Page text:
Air Force Bases

Vance Air Force Base, Oklahoma

Traffic on US Highway 81 came to a near standstill as trucks began delivering construction materials to a flat area of farmland just south of Enid on a hot summer day sixty-five years ago. Construction of what would become Vance Air Force Base began on 12 July 1941 and it seemed the entire area was only a cloud of dust for the next several weeks as two shifts of workers graded and prepared the land. The construction company had actually begun work a month early. The War Department officially announced the project on 16 August at a cost of $4,034,583.

The first officer to arrive was Army Air Corps Project Officer, Maj. Henry W. Dorr. He supervised the construction and developed the basic pilot training base to train aviation cadets as pilots and commissioned officers in the Air Corps. Since it was impossible to work at the construction site, he set up his headquarters in Enid where it remained until late November 1941 when the Army officially established the installation as the US Army Air Corps Flying School Enid.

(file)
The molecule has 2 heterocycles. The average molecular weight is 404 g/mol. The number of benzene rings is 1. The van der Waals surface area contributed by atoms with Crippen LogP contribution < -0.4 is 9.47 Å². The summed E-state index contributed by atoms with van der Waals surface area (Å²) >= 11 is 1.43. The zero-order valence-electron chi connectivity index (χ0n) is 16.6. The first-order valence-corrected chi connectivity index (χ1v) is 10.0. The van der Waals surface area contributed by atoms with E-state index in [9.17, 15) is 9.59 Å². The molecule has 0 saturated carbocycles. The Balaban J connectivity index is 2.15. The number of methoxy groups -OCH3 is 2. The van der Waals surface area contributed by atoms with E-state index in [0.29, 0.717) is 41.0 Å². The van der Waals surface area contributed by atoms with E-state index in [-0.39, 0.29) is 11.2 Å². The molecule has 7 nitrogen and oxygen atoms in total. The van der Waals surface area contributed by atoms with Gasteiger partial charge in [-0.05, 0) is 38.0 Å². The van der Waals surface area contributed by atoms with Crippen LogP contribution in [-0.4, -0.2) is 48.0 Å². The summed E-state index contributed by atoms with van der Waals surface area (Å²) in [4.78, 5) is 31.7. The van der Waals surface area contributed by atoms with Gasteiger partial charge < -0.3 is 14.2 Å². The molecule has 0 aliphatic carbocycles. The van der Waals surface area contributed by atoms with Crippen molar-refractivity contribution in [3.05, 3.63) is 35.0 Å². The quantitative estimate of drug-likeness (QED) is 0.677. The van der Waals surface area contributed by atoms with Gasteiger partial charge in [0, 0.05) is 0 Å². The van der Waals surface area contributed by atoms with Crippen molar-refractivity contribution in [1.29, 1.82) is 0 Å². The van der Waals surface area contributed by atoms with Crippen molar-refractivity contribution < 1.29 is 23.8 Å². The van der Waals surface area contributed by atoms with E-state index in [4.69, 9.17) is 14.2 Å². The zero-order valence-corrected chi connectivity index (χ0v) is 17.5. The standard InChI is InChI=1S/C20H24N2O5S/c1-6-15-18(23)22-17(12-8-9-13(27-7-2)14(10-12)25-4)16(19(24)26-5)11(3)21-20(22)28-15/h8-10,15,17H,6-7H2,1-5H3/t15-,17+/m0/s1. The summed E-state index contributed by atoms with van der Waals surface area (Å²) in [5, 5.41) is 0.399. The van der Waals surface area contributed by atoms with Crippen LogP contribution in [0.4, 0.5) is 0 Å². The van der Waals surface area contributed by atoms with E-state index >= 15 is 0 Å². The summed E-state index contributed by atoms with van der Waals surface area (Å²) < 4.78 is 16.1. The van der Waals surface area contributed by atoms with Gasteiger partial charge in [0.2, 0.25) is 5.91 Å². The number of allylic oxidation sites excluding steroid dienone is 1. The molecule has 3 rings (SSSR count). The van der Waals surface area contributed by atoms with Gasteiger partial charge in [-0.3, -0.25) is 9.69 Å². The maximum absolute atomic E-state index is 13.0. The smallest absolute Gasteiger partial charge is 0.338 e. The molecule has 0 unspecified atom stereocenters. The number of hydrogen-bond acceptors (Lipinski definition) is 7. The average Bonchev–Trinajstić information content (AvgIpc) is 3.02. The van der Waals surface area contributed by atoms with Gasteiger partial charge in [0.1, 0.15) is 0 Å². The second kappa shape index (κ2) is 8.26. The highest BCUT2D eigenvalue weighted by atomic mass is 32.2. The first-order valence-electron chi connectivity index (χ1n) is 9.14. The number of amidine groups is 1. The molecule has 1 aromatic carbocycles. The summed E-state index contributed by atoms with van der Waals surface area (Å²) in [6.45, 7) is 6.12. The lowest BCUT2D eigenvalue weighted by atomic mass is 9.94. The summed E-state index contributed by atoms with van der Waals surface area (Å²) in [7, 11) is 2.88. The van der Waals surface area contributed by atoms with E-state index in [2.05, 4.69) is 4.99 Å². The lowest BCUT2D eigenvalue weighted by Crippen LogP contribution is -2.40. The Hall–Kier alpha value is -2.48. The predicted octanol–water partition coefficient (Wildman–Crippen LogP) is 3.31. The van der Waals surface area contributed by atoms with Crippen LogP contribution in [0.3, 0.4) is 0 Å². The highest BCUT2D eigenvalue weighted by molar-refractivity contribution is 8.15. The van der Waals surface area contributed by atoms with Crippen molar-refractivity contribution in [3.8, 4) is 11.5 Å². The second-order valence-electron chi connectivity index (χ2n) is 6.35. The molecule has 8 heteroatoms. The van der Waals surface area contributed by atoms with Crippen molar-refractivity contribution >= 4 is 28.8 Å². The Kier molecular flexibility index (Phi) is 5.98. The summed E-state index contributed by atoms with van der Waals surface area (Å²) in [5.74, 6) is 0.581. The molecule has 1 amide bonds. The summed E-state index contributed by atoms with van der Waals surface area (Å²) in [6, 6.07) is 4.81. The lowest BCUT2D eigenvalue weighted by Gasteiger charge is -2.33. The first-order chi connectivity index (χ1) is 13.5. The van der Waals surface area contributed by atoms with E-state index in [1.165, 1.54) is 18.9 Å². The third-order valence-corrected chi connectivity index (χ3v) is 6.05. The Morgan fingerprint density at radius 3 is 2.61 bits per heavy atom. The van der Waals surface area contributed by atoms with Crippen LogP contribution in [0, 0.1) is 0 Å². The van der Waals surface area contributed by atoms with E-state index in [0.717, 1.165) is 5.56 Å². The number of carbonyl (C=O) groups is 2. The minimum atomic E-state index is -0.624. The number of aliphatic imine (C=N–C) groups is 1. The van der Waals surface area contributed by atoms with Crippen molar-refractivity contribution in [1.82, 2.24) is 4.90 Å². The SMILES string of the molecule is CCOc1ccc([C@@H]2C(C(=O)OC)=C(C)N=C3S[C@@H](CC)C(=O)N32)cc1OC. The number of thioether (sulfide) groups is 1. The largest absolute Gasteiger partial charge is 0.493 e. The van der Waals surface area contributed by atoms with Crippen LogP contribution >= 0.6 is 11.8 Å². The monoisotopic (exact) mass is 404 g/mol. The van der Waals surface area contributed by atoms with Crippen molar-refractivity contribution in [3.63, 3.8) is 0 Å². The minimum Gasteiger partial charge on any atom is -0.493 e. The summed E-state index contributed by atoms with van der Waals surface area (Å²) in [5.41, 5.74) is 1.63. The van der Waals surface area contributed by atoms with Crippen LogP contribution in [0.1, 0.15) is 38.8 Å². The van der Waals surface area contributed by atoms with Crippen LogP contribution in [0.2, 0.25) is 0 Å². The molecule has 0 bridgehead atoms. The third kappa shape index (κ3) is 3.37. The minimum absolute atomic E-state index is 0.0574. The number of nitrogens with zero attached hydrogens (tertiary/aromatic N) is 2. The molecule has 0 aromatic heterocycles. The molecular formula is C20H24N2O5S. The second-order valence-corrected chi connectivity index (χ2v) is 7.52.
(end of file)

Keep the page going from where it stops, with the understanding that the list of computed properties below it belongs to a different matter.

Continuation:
The airplane saw its first use as a weapon system during World War I and the potential of airpower was a popular topic in magazines and journals in the 1920s and 1930s. Both Germany and Japan began using airpower in combat as early as 1936. By the time France fell to Hitler's Luftwaffe in mid-1940, the national defense was a growing priority and President Franklin D. Roosevelt had an unprecedented $2.5 Billion request for funding the Army Air Corps in front of Congress.

The 84-Group Expansion Plan cleared Congress in March 1941 and provided funding for 20 new flying fields including one near Enid, Oklahoma, to train more than 50,000 pilots a year. A few far-sighted members of the Enid Chamber of Commerce recognized the benefits of having a military installation in the community. Enid's Mayor and the head of the Chamber of Commerce formed a committee to find and secure the necessary land for a new military installation.